Archives For Activism


Yesterday (May 9) was the birthday of the late Jesuit priest and poet, Daniel Berrigan. Here are 7 of our favorite poems of his…


Like many others during the 1960s, Berrigan’s active protest against the Vietnam War earned him both scorn and admiration. His particular form of militancy and radical spirituality in the service of social and political justice was significant enough, at that time, to “shape the tactics of resistance to the Vietnam War” in the United States. (via Wikipedia)


Daniel Berrigan


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[easyazon_image align=”left” height=”333″ identifier=”149829166X” locale=”US” src=”” tag=”douloschristo-20″ width=”222″]Our Book of the Month for November is…

Endangered Gospel: How Fixing the World is Killing the Church
By John Nugent

Paperback: Cascade Books, 2016.
Buy now:  [ Amazon ] [  Kindle ]

We will be reading through the book this month, and posting discussion questions as we go. We hope you will read along with us, and share your thoughts and questions. (Or, even better, get a group of people at your church to read through the book together!)

Part 1:
Chapters 1 – 2

Here are some quotes and questions, please use the comments below to share your own thoughts and questions.

Chapter 1: Yearning for a Better Place

Central Questions of the book:

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A Brief Review of

Divine Rebels:
American Christian Activists for Social Justice.
Deena Guzder.
Paperback: Lawrence Hill Books, 2011.
Buy Now:
[ Amazon – Paperback ] [ Amazon – Kindle ]

Reviewed by Joshua Smith.

There’s a famous scene in Jerome Lawrence and Robert Edwin Lee’s 1970 play, The Night Thoreau Spent In Jail, in which Henry David Thoreau—a noted author, environmentalist, transcendentalist, and anarchist—sits alone in a moonlit prison, listening to the cry of a loon outside his window. Thoreau, imprisoned for a night in Concord, Massachusetts, in July of 1846, refused to pay taxes for fear of the money being used to subsidize the Mexican-American War. In the play, upon hearing of Thoreau’s incarceration, his friend Ralph Waldo Emerson rushes to the prison in the night. Peering in through the bars from outside the jail, he asks, “Henry, what are you doing in there?” to which a composed Thoreau replies, “Waldo, what are you doing out there?”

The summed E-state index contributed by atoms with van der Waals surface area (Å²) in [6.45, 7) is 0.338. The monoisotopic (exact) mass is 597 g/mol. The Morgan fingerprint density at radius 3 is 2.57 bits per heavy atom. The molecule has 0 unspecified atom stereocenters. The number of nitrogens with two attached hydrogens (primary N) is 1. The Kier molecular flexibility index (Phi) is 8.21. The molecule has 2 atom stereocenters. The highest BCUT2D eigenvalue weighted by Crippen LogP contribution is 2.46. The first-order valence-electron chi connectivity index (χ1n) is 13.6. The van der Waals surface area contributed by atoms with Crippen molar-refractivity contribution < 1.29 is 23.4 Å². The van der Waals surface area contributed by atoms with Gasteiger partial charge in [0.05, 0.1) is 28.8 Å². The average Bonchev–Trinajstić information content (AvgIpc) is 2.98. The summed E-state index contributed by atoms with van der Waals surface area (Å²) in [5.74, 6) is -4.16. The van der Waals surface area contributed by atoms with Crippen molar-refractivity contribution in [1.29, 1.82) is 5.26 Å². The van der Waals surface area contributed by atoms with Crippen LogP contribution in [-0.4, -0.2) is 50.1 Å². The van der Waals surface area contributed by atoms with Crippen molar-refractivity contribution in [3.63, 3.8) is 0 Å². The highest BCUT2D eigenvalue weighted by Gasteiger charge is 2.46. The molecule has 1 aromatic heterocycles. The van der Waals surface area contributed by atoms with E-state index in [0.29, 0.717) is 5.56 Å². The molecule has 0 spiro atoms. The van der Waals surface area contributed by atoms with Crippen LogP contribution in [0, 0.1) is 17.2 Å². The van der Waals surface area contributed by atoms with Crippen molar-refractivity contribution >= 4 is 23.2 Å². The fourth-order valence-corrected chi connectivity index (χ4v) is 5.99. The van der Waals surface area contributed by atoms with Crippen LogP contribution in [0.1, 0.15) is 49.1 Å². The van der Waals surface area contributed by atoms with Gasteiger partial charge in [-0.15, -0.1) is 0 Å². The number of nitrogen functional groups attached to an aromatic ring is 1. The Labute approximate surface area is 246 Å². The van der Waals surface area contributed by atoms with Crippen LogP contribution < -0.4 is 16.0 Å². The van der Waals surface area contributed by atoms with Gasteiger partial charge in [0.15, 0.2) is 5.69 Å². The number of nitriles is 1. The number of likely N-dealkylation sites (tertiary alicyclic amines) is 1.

Like Thoreau, the activists Deena Guzder describes in Divine Rebels have had enough of the established paradigm, opting instead to stand in the way of injustice, placing their reputations, financial well-being, and even their lives on the line for the sake of their Christian morals. Though Divine Rebels is nonfiction, it flows with an interwoven narrative, connecting the individual stories of “holy mischief-makers,” highlighting Guzder’s superior skills as both a journalist and a story-teller.

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